Creating A Culture Of Psychological Safety Through The Festival Of Failure
Psychological Safety & Failure
Teams cannot truly thrive until they are breeding grounds for discovery and learning. Fostering learning requires that each team member can embrace openness; that they can be vulnerable in expressing their thoughts, ideas, and questions.
We can thank researcher Amy Edmondson for her contributions to this body of work. In the 90s, Edmondson coined the term 'psychological safety'. A team's ability to embrace failure in their work together is a core example of this kind of safety.
In this environment, mistakes are openly discussed. People give voice to difficult issues. Help is easy to ask for. The team is mutually supportive and each individual's unique contribution is valued.
One of the ways we help teams to foster their psychological safety and spirit of experimentation is through the introduction of a ritual we call The Festival of Failure.
This activity assumes a baseline of psychological safety in a team as it involves being vulnerable in front of the group. As long as that baseline exists, it can be a very effective way to increase closeness and trust on a team as people learn to be less guarded about failure. It works like this...
The Festival of Failure
- A team meets for an hour each month.
Two main props help to create the festival...
- An item that can be passed around to center attention on the person speaking. We've often found that an item that playfully refers to failure (like a bent spoon) is effective here. If on a video call, everyone can bring their own failure object (perhaps something that's broken in the home / office) and put it on display when it's their turn.
- A banner of some kind that can be projected on a wall / used as a zoom background that clearly themes the gathering.
- Each member of the team comes along with an experience from the past month where things didn't go as intended. These should ideally be a mixture of situations where the unintended outcome was a problem and situations where it turned out to be a net positive (if only due to the value of the learning).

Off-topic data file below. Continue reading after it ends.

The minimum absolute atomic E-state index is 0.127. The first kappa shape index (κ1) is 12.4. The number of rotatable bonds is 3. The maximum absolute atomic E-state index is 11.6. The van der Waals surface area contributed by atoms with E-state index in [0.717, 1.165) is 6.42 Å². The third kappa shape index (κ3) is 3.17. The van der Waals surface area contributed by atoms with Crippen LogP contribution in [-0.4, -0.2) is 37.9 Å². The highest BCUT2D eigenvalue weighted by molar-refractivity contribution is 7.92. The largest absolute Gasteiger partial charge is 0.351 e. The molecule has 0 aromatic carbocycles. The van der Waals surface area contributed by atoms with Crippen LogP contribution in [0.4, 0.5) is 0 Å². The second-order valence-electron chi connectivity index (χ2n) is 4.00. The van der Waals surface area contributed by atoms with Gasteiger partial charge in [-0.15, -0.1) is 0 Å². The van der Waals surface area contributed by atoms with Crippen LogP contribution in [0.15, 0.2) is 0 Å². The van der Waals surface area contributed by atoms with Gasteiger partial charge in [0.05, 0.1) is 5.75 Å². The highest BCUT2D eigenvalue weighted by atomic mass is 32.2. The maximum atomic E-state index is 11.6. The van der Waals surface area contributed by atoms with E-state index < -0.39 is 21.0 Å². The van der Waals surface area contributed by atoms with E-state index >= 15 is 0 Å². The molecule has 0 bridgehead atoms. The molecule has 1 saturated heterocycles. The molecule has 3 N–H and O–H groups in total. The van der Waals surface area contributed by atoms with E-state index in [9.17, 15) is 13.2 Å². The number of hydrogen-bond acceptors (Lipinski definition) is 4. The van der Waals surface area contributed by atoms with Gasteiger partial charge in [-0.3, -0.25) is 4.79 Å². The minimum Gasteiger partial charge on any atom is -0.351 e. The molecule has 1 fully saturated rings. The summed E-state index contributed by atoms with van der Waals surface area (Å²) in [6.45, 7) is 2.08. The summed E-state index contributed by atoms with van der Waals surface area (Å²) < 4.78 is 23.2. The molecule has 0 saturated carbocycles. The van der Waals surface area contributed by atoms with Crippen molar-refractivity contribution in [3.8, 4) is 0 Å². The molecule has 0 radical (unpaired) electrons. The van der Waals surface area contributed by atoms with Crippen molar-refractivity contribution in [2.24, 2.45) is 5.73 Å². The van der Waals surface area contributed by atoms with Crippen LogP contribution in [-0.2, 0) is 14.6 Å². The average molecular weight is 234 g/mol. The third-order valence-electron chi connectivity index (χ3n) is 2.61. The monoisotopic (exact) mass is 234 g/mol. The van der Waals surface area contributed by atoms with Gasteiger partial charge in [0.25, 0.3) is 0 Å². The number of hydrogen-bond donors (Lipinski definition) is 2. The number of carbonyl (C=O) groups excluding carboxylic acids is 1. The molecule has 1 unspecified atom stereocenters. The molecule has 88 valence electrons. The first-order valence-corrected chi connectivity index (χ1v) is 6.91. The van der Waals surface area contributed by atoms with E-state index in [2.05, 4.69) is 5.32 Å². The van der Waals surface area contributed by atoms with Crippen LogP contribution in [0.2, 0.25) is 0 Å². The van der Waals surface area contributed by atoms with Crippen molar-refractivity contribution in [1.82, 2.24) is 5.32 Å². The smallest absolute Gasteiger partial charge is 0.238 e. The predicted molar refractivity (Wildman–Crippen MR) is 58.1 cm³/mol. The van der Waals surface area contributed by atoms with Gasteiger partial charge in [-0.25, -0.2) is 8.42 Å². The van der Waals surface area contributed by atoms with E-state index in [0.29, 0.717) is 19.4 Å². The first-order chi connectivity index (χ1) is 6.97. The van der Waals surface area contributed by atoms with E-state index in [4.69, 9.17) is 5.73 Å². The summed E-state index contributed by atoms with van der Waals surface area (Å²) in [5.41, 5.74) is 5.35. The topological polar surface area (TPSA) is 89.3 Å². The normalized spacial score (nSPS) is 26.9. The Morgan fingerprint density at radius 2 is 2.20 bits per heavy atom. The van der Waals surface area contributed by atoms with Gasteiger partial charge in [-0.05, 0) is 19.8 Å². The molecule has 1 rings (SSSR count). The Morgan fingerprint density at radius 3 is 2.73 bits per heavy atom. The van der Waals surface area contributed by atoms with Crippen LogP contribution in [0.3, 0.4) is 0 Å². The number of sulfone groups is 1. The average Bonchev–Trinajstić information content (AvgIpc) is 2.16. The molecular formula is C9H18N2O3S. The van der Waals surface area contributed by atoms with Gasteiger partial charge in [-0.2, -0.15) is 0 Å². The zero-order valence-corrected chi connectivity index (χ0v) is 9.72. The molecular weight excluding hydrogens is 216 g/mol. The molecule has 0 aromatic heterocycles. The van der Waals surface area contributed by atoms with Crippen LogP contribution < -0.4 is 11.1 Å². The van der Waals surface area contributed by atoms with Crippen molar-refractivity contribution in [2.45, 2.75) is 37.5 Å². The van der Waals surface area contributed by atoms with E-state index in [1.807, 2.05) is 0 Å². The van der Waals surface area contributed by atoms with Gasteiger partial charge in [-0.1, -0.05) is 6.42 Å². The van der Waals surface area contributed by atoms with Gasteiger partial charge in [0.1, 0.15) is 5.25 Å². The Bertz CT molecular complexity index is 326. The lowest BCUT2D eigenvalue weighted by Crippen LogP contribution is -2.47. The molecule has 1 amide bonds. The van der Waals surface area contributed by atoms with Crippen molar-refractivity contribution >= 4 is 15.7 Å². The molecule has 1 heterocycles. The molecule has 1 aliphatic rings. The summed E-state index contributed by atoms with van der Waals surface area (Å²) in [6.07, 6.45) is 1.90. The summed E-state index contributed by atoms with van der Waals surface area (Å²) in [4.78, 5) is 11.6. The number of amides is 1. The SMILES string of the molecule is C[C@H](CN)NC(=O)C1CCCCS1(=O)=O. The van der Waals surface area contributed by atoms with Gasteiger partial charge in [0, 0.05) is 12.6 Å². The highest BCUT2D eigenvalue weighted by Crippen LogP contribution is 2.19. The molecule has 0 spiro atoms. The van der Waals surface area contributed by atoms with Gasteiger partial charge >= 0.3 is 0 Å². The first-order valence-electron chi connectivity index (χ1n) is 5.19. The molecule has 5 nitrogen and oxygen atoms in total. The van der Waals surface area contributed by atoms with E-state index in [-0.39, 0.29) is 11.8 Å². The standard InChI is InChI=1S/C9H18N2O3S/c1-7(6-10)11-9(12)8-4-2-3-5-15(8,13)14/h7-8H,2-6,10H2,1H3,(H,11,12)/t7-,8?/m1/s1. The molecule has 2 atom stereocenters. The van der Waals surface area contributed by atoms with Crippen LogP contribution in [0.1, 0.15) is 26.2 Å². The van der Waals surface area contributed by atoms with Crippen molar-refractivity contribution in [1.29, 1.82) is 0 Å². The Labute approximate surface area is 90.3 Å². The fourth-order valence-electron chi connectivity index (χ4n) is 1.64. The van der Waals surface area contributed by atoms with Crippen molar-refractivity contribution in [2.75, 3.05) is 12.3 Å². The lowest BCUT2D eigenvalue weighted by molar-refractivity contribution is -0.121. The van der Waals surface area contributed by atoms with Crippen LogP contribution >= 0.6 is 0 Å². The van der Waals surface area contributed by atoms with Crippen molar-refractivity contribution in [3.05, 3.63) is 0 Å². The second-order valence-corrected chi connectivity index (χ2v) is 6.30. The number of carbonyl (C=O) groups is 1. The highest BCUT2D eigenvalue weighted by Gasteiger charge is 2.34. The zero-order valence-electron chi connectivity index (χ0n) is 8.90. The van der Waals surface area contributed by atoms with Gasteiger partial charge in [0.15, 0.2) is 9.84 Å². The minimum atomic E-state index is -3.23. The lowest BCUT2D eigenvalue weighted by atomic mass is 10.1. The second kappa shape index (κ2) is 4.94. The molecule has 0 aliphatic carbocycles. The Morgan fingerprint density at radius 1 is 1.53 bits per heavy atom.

- The group self-organizes to form a sequence of people. When together physically, this is as simple as getting into a circle. When in a virtual setting, it might involve assigning numbers to the ends of people's names (or using the latest version of Zoom, which allows the host to order the participants on the screen and then 'push' that view to participants - creating a consistent sequence for everyone).
Starting with the first participant, place 4 minutes on the clock and ask
them to describe the failure, sharing...
- The context
- What happened
- The result
- What they / others learned
- When they're done, they stand up, take a bow and everyone claps.
- The sharer then passes the failure object (bent spoon etc...) to the next person in the sequence. If on a video call, they should name the next person in the sequence and put their own failure object out of sight.
When convening this ritual, it's particularly important to invite new hires. This sends a clear message that mistakes and failures in the organization are opportunities to learn and grow and never sources of shame.
Holding these meetings on a regular, monthly cadence further contributes to this normalization effect (as well as providing a fun and unique activity to help teammates feel more connected).
Teams that acknowledge failure in this way (and with the implied changes in language and framing) will tend to see boosts in the essential qualities of resilience, courage, humility and empathy.
If you have an opportunity to try this out, we'd love to hear how it goes. If you'd like some help with creating psychological safety in your organization, check out this workshop or reach out for a consultation.
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